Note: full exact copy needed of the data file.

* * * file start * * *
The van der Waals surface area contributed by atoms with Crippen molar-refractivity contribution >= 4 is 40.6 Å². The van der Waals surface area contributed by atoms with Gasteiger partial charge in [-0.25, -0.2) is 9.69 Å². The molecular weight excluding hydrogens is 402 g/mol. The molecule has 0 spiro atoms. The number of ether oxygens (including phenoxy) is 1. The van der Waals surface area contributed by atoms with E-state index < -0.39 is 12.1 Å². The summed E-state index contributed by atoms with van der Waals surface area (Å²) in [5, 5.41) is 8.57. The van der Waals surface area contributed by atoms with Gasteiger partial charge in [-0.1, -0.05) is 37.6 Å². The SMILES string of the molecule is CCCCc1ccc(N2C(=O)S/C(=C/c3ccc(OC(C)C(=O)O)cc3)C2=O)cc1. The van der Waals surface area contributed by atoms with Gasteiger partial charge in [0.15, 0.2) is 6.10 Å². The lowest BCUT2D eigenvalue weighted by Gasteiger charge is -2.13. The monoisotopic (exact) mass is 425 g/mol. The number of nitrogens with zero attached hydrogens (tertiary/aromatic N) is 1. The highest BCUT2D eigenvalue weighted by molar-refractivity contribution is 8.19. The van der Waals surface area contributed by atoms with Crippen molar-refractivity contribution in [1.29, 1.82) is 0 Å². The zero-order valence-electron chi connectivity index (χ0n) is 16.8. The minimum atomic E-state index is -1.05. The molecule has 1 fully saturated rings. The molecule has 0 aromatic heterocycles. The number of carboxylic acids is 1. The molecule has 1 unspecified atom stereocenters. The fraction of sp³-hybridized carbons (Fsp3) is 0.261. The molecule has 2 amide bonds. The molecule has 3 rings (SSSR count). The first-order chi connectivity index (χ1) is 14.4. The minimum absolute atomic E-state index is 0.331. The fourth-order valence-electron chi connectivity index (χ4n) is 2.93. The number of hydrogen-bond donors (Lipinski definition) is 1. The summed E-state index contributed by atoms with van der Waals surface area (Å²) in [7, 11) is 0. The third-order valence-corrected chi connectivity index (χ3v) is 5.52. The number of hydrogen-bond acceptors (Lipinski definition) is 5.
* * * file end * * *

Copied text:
The van der Waals surface area contributed by atoms with Crippen molar-refractivity contribution >= 4 is 40.6 Å². The van der Waals surface area contributed by atoms with Gasteiger partial charge in [-0.25, -0.2) is 9.69 Å². The molecular weight excluding hydrogens is 402 g/mol. The molecule has 0 spiro atoms. The number of ether oxygens (including phenoxy) is 1. The van der Waals surface area contributed by atoms with E-state index < -0.39 is 12.1 Å². The summed E-state index contributed by atoms with van der Waals surface area (Å²) in [5, 5.41) is 8.57. The van der Waals surface area contributed by atoms with Gasteiger partial charge in [-0.1, -0.05) is 37.6 Å². The SMILES string of the molecule is CCCCc1ccc(N2C(=O)S/C(=C/c3ccc(OC(C)C(=O)O)cc3)C2=O)cc1. The van der Waals surface area contributed by atoms with Gasteiger partial charge in [0.15, 0.2) is 6.10 Å². The lowest BCUT2D eigenvalue weighted by Gasteiger charge is -2.13. The monoisotopic (exact) mass is 425 g/mol. The number of nitrogens with zero attached hydrogens (tertiary/aromatic N) is 1. The highest BCUT2D eigenvalue weighted by molar-refractivity contribution is 8.19. The van der Waals surface area contributed by atoms with Crippen molar-refractivity contribution in [1.29, 1.82) is 0 Å². The zero-order valence-electron chi connectivity index (χ0n) is 16.8. The minimum atomic E-state index is -1.05. The molecule has 1 fully saturated rings. The molecule has 0 aromatic heterocycles. The number of carboxylic acids is 1. The molecule has 1 unspecified atom stereocenters. The fraction of sp³-hybridized carbons (Fsp3) is 0.261. The molecule has 2 amide bonds. The molecule has 3 rings (SSSR count). The first-order chi connectivity index (χ1) is 14.4. The minimum absolute atomic E-state index is 0.331. The fourth-order valence-electron chi connectivity index (χ4n) is 2.93. The number of hydrogen-bond donors (Lipinski definition) is 1. The summed E-state index contributed by atoms with van der Waals surface area (Å²) in [7, 11) is 0. The third-order valence-corrected chi connectivity index (χ3v) is 5.52. The number of hydrogen-bond acceptors (Lipinski definition) is 5.